Cabasug, however, also claims that denying him discretionary relief has no rational basis because it is available to aliens convicted of "more serious crime [s]" but not to those aliens convicted of Cabasug's "less serious" crime. This argument ignores Congress's express purpose in passing the provision that rendered deportable persons convicted of possessing a machine gun or sawed-off shotgun. This provision was originally enacted as part of the Alien Registration Act of 1940, Title II Sec. 20(b) (3), 54 Stat. 670, 672, and was carried over into the Immigration and Nationality Act of 1952. See H.Rep. No. 1365, 82nd Cong., 2d Sess. (1952), reprinted in 1952 U.S.Code Cong. & Admin.News 1653, 1715. It was originally enacted to enable the government to deport "gunmen and racketeers" who often were "not otherwise deportable," Crime to Promote Overthrow of Government: Hearing Before a Subcommittee of the Committee on the Judiciary, United States Senate on H.R. 5138, 76th Cong., 3d Sess. 34-35 (1940). The "not otherwise deportable" language appears to refer to the government's inability to procure convictions and sentences against them for crimes of "moral turpitude" that would already have permitted their deportation under existing law. See Immigration Act of 1917 Sec. 19, 39 Stat. 874, 889. In essence, Congress was using possession of a machine gun or sawed-off shotgun as a method to identify a person involved in more serious organized criminal activity--a method that seems entirely reasonable in light of the uses to which such weapons are normally put and the nearly total lack of an innocent purpose for carrying one. Despite Cabasug's contention, the crimes committed by the class of persons who carry such weapons are not, as a rule, less serious than those crimes involving "moral turpitude" which do not act as a bar to discretionary relief. Moreover, as the Congressional Hearings reveal, those who carry machine guns or sawed-off shotguns often commit other crimes for which it is difficult for the government to obtain convictions. It thus is not irrational to distinguish this class of crimes from others which do not act as a bar to discretionary relief. Although there will obviously be some cases in which a person convicted of carrying a machine gun or sawed-off shotgun will, in fact, not have committed a more serious crime, the requirement of a rational relationship does not mean that the categories chosen will describe perfectly every case. Massachusetts Board of Retirement v. Murgia, 427 U.S. 307, 314, 96 S. Ct. 2562, 2567, 49 L. Ed. 2d 520 (1976). Cabasug's second equal protection argument therefore must also fail.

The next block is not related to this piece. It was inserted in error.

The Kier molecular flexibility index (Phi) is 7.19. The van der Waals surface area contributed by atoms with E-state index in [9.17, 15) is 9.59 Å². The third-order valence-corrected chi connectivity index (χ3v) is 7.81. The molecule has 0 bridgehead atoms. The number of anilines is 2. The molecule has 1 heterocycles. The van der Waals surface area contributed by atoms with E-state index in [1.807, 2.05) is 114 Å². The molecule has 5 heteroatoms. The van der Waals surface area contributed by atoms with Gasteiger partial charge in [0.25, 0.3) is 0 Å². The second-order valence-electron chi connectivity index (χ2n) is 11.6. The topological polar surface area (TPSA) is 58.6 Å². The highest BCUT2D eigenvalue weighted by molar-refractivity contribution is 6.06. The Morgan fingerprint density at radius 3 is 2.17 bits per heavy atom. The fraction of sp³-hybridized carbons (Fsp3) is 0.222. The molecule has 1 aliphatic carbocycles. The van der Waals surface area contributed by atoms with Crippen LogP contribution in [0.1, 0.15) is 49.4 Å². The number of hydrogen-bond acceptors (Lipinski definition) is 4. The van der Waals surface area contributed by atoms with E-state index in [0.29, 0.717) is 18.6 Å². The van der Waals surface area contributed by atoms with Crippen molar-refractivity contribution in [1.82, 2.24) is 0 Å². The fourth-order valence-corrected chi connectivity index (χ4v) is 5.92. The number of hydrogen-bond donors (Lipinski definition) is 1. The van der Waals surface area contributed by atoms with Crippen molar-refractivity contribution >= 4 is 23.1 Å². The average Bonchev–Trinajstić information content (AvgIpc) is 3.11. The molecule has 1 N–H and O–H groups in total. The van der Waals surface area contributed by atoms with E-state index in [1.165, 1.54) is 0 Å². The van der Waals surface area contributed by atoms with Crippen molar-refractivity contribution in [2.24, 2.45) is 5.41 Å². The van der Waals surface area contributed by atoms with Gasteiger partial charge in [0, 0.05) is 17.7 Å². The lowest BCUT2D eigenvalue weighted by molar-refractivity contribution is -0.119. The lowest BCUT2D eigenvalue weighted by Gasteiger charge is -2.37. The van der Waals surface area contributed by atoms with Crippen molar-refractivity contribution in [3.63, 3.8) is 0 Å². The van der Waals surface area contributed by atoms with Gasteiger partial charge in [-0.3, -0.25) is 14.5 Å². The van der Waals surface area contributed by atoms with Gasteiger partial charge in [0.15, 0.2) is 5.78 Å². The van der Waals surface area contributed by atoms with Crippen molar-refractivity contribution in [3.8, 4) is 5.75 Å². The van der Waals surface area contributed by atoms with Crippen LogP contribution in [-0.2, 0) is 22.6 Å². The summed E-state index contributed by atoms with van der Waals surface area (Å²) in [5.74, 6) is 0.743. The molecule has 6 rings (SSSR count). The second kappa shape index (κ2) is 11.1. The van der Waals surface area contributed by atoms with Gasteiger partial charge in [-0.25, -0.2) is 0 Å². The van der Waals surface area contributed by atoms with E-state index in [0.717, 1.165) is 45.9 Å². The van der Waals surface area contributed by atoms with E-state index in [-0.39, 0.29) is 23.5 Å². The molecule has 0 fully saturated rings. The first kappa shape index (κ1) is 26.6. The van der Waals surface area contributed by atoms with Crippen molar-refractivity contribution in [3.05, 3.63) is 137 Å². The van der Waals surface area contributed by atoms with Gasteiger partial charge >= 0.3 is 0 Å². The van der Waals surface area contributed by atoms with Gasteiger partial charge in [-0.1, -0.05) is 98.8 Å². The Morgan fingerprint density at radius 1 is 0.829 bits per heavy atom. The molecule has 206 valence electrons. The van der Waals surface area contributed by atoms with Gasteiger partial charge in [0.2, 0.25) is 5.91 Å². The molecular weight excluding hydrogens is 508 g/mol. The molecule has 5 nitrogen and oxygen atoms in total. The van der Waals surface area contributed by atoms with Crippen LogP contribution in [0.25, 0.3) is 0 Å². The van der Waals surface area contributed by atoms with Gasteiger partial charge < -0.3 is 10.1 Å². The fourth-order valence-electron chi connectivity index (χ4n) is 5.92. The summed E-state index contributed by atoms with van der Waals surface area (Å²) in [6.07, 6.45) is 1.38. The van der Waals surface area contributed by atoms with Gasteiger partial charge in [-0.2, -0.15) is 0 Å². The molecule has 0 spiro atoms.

I concur in affirming the decision of the BIA.
The Honorable Andrew J. Kleinfeld, United States District Judge for the District of Alaska, sitting by designation